The state Supreme Court has ruled that the presence of non-impairing marijuana compounds detected in a person's body does not give authorities the right to prosecute under Arizona's driving under the influence laws.
Last year, the state Court of Appeals upheld the right of authorities to prosecute pot smokers for DUI even when there is no evidence of impairment.
"I think that what the court has done here is they applied common sense to a ruling regarding [DUI laws]," said J.P. Holyoak, a medical marijuana card holder.
Holyoak says driving days after using medical marijuana is a concern for many who use the drug.
"There is always the thought that if the courts obtain a warrant and they're able to draw your blood, it would test positive [for inactive metabolites] and then you could be charged with DUI even though you weren't impaired in any way, shape or form," he said.
The Supreme Court opinion released Tuesday notes that while Arizona statute makes it illegal for a driver to be impaired by marijuana use, the presence of a non-psychoactive compound does not constitute impairment under the law.
"Up until now, the way the law is interpreted, you can get a DUI even if you're not impaired and all you have is the secondary inactive metabolite in your body," explained Michael Alarid III, an attorney with the Law Offices of David Michael Cantor.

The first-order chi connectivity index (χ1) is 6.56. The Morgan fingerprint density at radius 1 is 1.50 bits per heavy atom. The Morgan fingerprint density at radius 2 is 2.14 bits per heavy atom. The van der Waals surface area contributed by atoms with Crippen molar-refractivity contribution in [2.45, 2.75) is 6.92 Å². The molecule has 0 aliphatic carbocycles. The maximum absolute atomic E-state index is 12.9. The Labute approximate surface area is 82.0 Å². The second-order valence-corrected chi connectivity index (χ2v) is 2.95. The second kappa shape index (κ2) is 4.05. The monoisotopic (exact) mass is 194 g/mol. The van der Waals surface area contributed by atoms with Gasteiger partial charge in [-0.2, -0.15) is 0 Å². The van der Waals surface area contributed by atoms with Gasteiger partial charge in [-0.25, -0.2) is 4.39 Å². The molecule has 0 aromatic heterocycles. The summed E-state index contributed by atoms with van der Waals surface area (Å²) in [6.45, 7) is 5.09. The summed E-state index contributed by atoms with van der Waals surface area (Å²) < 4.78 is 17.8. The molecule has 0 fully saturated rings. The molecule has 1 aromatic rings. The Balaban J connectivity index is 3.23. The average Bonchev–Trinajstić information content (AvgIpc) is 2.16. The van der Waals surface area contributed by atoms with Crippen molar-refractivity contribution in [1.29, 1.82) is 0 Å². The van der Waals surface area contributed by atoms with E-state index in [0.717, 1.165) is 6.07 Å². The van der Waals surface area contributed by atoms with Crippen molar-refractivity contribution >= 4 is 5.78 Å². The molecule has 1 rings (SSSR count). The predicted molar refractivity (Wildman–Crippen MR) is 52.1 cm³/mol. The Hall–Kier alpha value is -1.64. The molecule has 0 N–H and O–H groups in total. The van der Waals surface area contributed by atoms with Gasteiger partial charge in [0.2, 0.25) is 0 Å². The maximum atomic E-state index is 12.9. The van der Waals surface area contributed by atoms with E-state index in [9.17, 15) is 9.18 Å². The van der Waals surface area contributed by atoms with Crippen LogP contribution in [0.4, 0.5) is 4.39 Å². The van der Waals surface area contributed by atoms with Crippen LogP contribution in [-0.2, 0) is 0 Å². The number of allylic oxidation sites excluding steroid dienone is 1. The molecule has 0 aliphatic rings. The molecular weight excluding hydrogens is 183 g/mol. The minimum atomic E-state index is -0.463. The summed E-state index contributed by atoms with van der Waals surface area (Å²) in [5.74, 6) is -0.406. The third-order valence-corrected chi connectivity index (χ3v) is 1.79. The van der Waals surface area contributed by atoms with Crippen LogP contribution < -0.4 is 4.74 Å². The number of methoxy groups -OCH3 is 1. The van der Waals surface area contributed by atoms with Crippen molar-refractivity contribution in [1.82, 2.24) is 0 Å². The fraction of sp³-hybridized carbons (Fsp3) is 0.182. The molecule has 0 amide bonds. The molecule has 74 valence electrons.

Alarid represented Hrach Shilgevorkyan, the petitioner in the case that faced the state Supreme Court.
"It's a big deal because it's a change in the law. It should never have been a crime in the first place," said Alarid.
The opinion focuses on two chemical compounds in marijuana that show up in blood and urine tests - one that causes impairment and one that stays in the consumer's systems for weeks but doesn't cause impairment.
Maricopa County Attorney Bill Montgomery issued the following statement in the wake of the opinion:
"The only way the Court could reach its holding was by creating ambiguity where it did not exist in order to engage in interpretive jujitsu and impede on a function specifically left to the legislature: changing a clearly worded statute to accommodate changes in circumstances if called for. A healthy respect for our tripartite system of state government sometimes means restraint by one branch of government where invited to act and resisting the temptation to do so.
"By acting as it has, our State Supreme Court contributes to citizen cynicism particularly when it involves the whys and wherefores of drafting and passing legislation. Why should citizens work through our republican form of government and petition their duly elected legislators for statutory change when they can take a shot at only having to persuade just three Justices? Instead, the Court should have directed relief to the appropriate branch of government: the legislature."
Copyright 2014 Associated Press. All rights reserved. CBS 5 (KPHO Broadcasting Corporation) contributed to this report.